Friday, March 19, 2010

Frugal Friday: Flexitarianism

OK, so "flexitarianism" is kind of a silly name because it's not like we're going to be eating flex. (Flax, on the other hand is a good choice, and lacking it can be like, deadly, if you don't eat fish. But I digress). Perhaps you've heard about it, though-- the movement is trying to encourage people not necessarily to become total vegetarians but just to include more meatless meals in their weekly diets, or to be more "flexible" in their choices.

If you've read Omnivore's Dilemma or any Michael Pollan, or seen Food, Inc. or the Meatrix, then you are aware what the situation with factory farms in this country is. If you don't, even though it's difficult to face, you should know. The word disturbing comes to mind-- or perhaps horrifying. Unfortunately, we can hardly expect the meat-and-potatoes mentality to change overnight, nor for avowed carnivores to pull an about-face, or for the increasingly-poor-and-underemployed masses to be willing to pay twice or three times as much for non-feedlot meat. It is essential, however, that we reduce the demand for cheaply-produced meat so that conditions improve for both the animals and for the impact of bacterial illnesses, etc. (Did you know that beef raised eating pasture and not in a crowded feed lot does not HAVE e.coli? It's not even a possibility. Cow stomach pH cannot support e. coli unless they're fed unnatural things like corn and soybeans [which are also nearly exclusively genetically modified, but I suppose that's a topic for another day]).

Even if you don't care one iota about the animals or worry about getting sick, think about this: major, major disasters have been created by man over-farming, throughout history, such as desertification (yeah, those huge, uninhabitable deserts in Africa? Humans created those. By over-grazing our livestock. Seriously). Large-scale pig farming alone is responsible for a staggering number of alarming events, and chicken and beef lots are really no better.

But what's a wife to do with a small grocery budget and a hungry man who demands his steak? To be honest, while change is difficult for all of us, if you adopt some "flexitarian" ideals you will be surprised how inexpensive and also satisfying it can be to go meatless now and then, and how quickly your stubborn significant other will learn to love it (especially if by happy coincidence he happens to drop a bit of belly and you make a big deal out of how sexy it is, ahem!)

Even when you're not cooking fully meatless meals, you can control cost, calories and contribution to the problem by dividing up your plate into just a quarter protein, a quarter whole grain and a full HALF vegetables. I do not recommend that you try to choke down three cups of broccoli at every meal-- variety is incredibly important, for both satiety and phytochemical benefit (if you don't eat all of the colors of veggies and fruit, you're missing out on essential nutrients). Instead, find a great book like More Vegetables, Please or How to Pick a Peach and learn delicious and easy prep for two or three (or more!) vegetables per meal. A little extra work, perhaps, but worth not dying of butt cancer. (It's true, not eating veggies gives you the asscancer. Come on, do you want that? I don't think even your burger-chugging boyfriend wants that). Also, PUT BUTTER ON THEM. Or cook them in olive oil. Use spices. Don't try to eat them all plain and boring and virtuous (although some veggies are delectable with nothing at all, like fresh spring asparagus.) ...And for the love of all that's holy, don't try to eat tomatoes in December or strawberries in August because they are out of season at those times and will be a pale, pathetic shadow of the real thing (not to mention far more expensive.) Next week I'll talk a little bit more about meatless recipes and finding local, seasonal produce, but a good start for at least knowing what to look for during which months is this great Pro-fruits-and-veggies site.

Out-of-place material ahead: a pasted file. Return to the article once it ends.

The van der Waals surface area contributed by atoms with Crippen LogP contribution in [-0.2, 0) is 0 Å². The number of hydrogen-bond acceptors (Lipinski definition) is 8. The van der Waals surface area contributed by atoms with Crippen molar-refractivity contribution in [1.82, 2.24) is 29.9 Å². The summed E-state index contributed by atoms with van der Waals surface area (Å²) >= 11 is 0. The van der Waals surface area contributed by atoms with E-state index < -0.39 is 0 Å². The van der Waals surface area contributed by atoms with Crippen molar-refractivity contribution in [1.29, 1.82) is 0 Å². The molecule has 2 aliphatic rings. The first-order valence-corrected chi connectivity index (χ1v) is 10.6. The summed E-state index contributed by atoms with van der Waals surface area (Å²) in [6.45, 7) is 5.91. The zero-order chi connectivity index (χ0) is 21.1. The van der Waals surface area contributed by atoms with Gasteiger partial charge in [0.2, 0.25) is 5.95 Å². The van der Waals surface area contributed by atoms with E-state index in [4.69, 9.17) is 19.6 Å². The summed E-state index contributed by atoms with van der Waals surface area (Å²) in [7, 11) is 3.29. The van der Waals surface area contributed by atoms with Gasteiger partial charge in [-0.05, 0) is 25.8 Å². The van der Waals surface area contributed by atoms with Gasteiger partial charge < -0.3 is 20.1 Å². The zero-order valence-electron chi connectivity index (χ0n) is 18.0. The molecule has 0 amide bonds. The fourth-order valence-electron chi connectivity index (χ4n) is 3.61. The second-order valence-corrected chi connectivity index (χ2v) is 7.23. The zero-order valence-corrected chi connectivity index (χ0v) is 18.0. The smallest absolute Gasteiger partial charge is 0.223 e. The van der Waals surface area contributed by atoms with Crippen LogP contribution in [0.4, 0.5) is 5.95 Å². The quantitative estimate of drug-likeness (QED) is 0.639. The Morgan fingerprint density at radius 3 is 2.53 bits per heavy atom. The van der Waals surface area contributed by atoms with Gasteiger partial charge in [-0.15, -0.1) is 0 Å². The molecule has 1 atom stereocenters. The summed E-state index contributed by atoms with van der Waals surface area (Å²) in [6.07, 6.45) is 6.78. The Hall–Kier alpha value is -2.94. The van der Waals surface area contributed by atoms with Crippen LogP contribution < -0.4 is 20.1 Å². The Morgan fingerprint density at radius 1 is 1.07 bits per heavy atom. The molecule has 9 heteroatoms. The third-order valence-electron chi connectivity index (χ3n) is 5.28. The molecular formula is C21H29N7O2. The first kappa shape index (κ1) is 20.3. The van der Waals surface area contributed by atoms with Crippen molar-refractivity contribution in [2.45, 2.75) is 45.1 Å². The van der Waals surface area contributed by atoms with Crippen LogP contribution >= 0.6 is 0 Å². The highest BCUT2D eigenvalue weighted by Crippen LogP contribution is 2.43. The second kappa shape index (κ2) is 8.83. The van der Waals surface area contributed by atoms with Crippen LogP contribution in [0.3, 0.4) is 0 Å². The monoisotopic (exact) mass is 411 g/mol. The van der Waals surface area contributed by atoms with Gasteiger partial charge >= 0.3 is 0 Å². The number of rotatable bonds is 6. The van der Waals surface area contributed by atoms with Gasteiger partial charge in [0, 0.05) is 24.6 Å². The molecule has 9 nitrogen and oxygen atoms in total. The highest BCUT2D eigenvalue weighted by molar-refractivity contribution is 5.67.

Do you have a stubborn meat-eater at home? Have you been able to or do you think it will be possible to influence their ways at all, with these tips, if you're interested in trying it?

Happy Cooking!


  1. i think so much of it boils down to misinformation. so many people were raised to think that meat is a food group - and the most important one at that - and needs to be included in every meal. wrong. protein, our bodies need protein. this does not have to mean meat. there are lots of foods that contain protein.

    i have been a vegetarian (no meat or fish) for 17 years now, and i still have a hard time convincing my meat-and-potatoes parents that they can actually survive (and even thrive!) by not eating meat for one day a week. people generally have a hard time making changes in their life until they have something very scary (aka disease or death) staring them in the face.

    i think most people also don't realize the huge impact the farming industry has on the environment. just in the way of carbon emissions, if everyone in america went without meat for ONE day, it would be like taking 19.2 million cars off the road for an entire year. mind blowing.

  2. I have been a vegetarian for almost 7 years. My boyfriend is now a flexitarian without even trying. He eats at least 2 meatless meals I cook a week. I didn't realize what a positive effect our relationship was having on his diet. :) Great post.


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